Peabody bankruptcy threat must trigger coal industry closure plan

Published: March 18, 2016

Peabody Energy, the world’s largest private-sector coal corporation, has indicated it may need to file for bankruptcy in the United States, triggering calls for intervention by Australian Governments (both state and Federal) to ensure Australian communities have support and programs to adjust and recover from the global structural decline of the industry.

Peabody would be just the latest major United States-based coal corporation to file for bankruptcy, following announcements from Alpha Natural Resources and Arch Coal in the last few months. The company operates six mines in Queensland – Burton, North Goonyella, Coppabella, Middlemount, Millennium and Moorvale, and three in New South Wales – Wambo, Wilpinjong and Metropolitan. 

Lock the Gate mine rehabilitation spokesperson, Drew Hutton, said the Queensland Government must tell the public whether it has sufficient money held in bonds to cover the cost of best-practice rehabilitation of Peabody’s six open cut sites in Queensland. 

“It is well known that the $5.3bn of financial assurances held by the State Government is well below the total cost of rehabilitating Queensland’s mines,” Mr Hutton said.

“The financial assurance for Peabody’s open cut mines in Queensland is $312m. That may sound like a lot but the real cost is likely to be between three and five times that - over $1bn based on known real world mine rehabilitation costs. We are calling on the State Government to undertake a peer-reviewed audit of the cost of rehabilitating these mines and outline to Queenslanders the extent of the financial assurance deficit that may have to be paid for by Queensland taxpayers,” he said.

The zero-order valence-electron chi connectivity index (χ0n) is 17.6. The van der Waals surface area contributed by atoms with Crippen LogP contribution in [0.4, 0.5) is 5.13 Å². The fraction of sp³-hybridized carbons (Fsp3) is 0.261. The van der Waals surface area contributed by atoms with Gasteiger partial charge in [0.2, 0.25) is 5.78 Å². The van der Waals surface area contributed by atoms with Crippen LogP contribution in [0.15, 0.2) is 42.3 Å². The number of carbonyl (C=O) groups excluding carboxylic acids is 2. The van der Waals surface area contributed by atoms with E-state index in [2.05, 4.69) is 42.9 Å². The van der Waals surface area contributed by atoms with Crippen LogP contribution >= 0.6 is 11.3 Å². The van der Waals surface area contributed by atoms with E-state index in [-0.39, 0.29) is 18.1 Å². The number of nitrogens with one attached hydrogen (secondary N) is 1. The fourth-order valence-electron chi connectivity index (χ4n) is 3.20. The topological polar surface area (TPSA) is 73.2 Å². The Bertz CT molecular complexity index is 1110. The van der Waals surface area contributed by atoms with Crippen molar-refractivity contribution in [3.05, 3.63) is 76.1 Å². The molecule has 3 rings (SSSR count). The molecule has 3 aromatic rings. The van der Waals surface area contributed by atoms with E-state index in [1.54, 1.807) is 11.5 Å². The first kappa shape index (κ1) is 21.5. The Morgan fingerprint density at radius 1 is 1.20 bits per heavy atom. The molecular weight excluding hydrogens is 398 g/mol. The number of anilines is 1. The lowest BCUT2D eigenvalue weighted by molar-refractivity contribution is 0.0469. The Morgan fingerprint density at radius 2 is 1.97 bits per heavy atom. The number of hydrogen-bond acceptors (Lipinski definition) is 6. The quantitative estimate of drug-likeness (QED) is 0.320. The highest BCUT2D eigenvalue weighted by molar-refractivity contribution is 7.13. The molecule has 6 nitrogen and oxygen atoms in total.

New South Wales Coordinator Georgina Woods said, “Two of Peabody’s New South Wales mines, Wambo and Wilpinjong, are currently seeking approval to expand, despite clear signals that Peabody are preparing to file for bankruptcy.

“These mines have devastating social and environmental consequences, but the NSW Government seems willing to just keep throwing communities and the environment under the crashing bus of multi-national coal corporations with no thought of where we’re heading. What we’ll be left with are unemployment cues, vanished water resources, ghost villages and huge ugly holes in the ground.

“The first thing State Governments need to get their heads around is that approving new and expanded coal mines is worsening the coal oversupply problem and leading to mine closures and job cuts. Any further expansions in NSW must be halted, and immediate steps taken to ease process of change that is underway,” she said. 

Hutton concluded, “This bankruptcy threat is a sign of worsening ruptures to come and must trigger urgent reform of how State governments deal with assurances for mine closure and rehabilitation. The public is going to be slugged with a huge clean-up bill if we carry on as we are.”

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